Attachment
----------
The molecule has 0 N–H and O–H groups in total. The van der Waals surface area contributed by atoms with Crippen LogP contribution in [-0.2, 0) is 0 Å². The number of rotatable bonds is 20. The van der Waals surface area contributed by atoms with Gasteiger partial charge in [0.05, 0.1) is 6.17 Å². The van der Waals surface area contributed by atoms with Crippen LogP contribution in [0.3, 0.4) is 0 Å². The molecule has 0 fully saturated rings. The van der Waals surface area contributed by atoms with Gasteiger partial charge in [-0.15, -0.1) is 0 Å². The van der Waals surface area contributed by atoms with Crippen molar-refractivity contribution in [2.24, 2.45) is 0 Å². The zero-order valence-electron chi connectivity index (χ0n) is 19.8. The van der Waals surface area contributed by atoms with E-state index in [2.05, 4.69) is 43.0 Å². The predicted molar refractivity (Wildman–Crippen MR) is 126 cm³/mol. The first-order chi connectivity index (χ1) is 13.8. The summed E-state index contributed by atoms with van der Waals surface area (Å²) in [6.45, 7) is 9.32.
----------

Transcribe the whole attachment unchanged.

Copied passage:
The molecule has 0 N–H and O–H groups in total. The van der Waals surface area contributed by atoms with Crippen LogP contribution in [-0.2, 0) is 0 Å². The number of rotatable bonds is 20. The van der Waals surface area contributed by atoms with Gasteiger partial charge in [0.05, 0.1) is 6.17 Å². The van der Waals surface area contributed by atoms with Crippen LogP contribution in [0.3, 0.4) is 0 Å². The molecule has 0 fully saturated rings. The van der Waals surface area contributed by atoms with Gasteiger partial charge in [-0.15, -0.1) is 0 Å². The van der Waals surface area contributed by atoms with Crippen molar-refractivity contribution in [2.24, 2.45) is 0 Å². The zero-order valence-electron chi connectivity index (χ0n) is 19.8. The van der Waals surface area contributed by atoms with E-state index in [2.05, 4.69) is 43.0 Å². The predicted molar refractivity (Wildman–Crippen MR) is 126 cm³/mol. The first-order chi connectivity index (χ1) is 13.8. The summed E-state index contributed by atoms with van der Waals surface area (Å²) in [6.45, 7) is 9.32.